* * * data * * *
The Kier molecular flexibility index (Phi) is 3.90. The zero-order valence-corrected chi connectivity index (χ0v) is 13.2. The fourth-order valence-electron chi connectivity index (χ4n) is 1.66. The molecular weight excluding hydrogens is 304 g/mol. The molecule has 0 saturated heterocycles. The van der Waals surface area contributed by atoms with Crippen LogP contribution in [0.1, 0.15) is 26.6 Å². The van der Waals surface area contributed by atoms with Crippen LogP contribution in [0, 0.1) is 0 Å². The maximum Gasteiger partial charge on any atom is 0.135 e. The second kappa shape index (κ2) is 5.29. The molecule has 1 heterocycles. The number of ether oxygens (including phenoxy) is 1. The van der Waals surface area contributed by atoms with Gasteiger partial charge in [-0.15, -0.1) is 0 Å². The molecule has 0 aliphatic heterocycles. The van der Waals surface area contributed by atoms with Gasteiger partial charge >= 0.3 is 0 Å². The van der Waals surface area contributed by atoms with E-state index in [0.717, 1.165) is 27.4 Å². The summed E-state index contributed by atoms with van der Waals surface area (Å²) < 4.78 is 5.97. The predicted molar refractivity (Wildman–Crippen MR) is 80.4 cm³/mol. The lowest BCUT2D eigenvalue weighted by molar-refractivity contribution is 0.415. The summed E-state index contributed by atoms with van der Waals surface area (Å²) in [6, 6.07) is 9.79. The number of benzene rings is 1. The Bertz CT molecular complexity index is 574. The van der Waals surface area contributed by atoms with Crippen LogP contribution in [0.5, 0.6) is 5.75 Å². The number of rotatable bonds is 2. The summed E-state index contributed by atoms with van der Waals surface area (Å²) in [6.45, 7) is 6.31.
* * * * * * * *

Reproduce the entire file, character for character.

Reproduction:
The Kier molecular flexibility index (Phi) is 3.90. The zero-order valence-corrected chi connectivity index (χ0v) is 13.2. The fourth-order valence-electron chi connectivity index (χ4n) is 1.66. The molecular weight excluding hydrogens is 304 g/mol. The molecule has 0 saturated heterocycles. The van der Waals surface area contributed by atoms with Crippen LogP contribution in [0.1, 0.15) is 26.6 Å². The van der Waals surface area contributed by atoms with Crippen LogP contribution in [0, 0.1) is 0 Å². The maximum Gasteiger partial charge on any atom is 0.135 e. The second kappa shape index (κ2) is 5.29. The molecule has 1 heterocycles. The number of ether oxygens (including phenoxy) is 1. The van der Waals surface area contributed by atoms with Gasteiger partial charge in [-0.15, -0.1) is 0 Å². The molecule has 0 aliphatic heterocycles. The van der Waals surface area contributed by atoms with Gasteiger partial charge >= 0.3 is 0 Å². The van der Waals surface area contributed by atoms with E-state index in [0.717, 1.165) is 27.4 Å². The summed E-state index contributed by atoms with van der Waals surface area (Å²) < 4.78 is 5.97. The predicted molar refractivity (Wildman–Crippen MR) is 80.4 cm³/mol. The lowest BCUT2D eigenvalue weighted by molar-refractivity contribution is 0.415. The summed E-state index contributed by atoms with van der Waals surface area (Å²) in [6, 6.07) is 9.79. The number of benzene rings is 1. The Bertz CT molecular complexity index is 574. The van der Waals surface area contributed by atoms with Crippen LogP contribution in [0.5, 0.6) is 5.75 Å². The number of rotatable bonds is 2. The summed E-state index contributed by atoms with van der Waals surface area (Å²) in [6.45, 7) is 6.31.